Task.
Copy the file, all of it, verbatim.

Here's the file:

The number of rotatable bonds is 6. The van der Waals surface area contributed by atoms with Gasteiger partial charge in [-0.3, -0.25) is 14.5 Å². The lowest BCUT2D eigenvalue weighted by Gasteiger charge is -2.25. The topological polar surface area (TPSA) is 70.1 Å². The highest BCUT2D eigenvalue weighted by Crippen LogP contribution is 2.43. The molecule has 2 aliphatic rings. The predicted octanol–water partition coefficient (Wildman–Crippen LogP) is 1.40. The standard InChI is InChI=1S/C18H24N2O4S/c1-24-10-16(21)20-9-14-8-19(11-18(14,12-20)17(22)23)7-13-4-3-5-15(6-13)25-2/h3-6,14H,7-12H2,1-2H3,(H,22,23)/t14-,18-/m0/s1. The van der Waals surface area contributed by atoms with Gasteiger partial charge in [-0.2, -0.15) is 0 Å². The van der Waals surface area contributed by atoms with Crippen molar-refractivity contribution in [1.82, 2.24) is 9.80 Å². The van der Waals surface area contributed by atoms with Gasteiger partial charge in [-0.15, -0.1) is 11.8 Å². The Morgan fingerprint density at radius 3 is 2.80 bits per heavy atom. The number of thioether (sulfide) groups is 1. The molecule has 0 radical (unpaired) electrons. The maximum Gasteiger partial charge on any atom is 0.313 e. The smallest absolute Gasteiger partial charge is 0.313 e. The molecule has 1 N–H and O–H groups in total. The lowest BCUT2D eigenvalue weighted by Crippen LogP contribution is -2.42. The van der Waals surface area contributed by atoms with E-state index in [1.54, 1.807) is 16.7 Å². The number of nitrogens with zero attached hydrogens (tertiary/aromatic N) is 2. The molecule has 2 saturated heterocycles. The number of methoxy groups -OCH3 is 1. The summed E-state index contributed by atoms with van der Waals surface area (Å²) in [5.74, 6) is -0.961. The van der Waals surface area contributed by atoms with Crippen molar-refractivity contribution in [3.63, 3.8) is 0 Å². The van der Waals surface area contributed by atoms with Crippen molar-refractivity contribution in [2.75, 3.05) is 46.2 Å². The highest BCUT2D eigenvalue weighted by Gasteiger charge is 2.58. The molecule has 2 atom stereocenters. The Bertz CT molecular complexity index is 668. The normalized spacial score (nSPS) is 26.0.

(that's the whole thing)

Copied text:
The number of rotatable bonds is 6. The van der Waals surface area contributed by atoms with Gasteiger partial charge in [-0.3, -0.25) is 14.5 Å². The lowest BCUT2D eigenvalue weighted by Gasteiger charge is -2.25. The topological polar surface area (TPSA) is 70.1 Å². The highest BCUT2D eigenvalue weighted by Crippen LogP contribution is 2.43. The molecule has 2 aliphatic rings. The predicted octanol–water partition coefficient (Wildman–Crippen LogP) is 1.40. The standard InChI is InChI=1S/C18H24N2O4S/c1-24-10-16(21)20-9-14-8-19(11-18(14,12-20)17(22)23)7-13-4-3-5-15(6-13)25-2/h3-6,14H,7-12H2,1-2H3,(H,22,23)/t14-,18-/m0/s1. The van der Waals surface area contributed by atoms with Gasteiger partial charge in [-0.2, -0.15) is 0 Å². The van der Waals surface area contributed by atoms with Crippen molar-refractivity contribution in [1.82, 2.24) is 9.80 Å². The van der Waals surface area contributed by atoms with Gasteiger partial charge in [-0.15, -0.1) is 11.8 Å². The Morgan fingerprint density at radius 3 is 2.80 bits per heavy atom. The number of thioether (sulfide) groups is 1. The molecule has 0 radical (unpaired) electrons. The maximum Gasteiger partial charge on any atom is 0.313 e. The smallest absolute Gasteiger partial charge is 0.313 e. The molecule has 1 N–H and O–H groups in total. The lowest BCUT2D eigenvalue weighted by Crippen LogP contribution is -2.42. The van der Waals surface area contributed by atoms with E-state index in [1.54, 1.807) is 16.7 Å². The number of nitrogens with zero attached hydrogens (tertiary/aromatic N) is 2. The molecule has 2 saturated heterocycles. The number of methoxy groups -OCH3 is 1. The summed E-state index contributed by atoms with van der Waals surface area (Å²) in [5.74, 6) is -0.961. The van der Waals surface area contributed by atoms with Crippen molar-refractivity contribution in [3.63, 3.8) is 0 Å². The van der Waals surface area contributed by atoms with Crippen molar-refractivity contribution in [2.75, 3.05) is 46.2 Å². The highest BCUT2D eigenvalue weighted by Gasteiger charge is 2.58. The molecule has 2 atom stereocenters. The Bertz CT molecular complexity index is 668. The normalized spacial score (nSPS) is 26.0.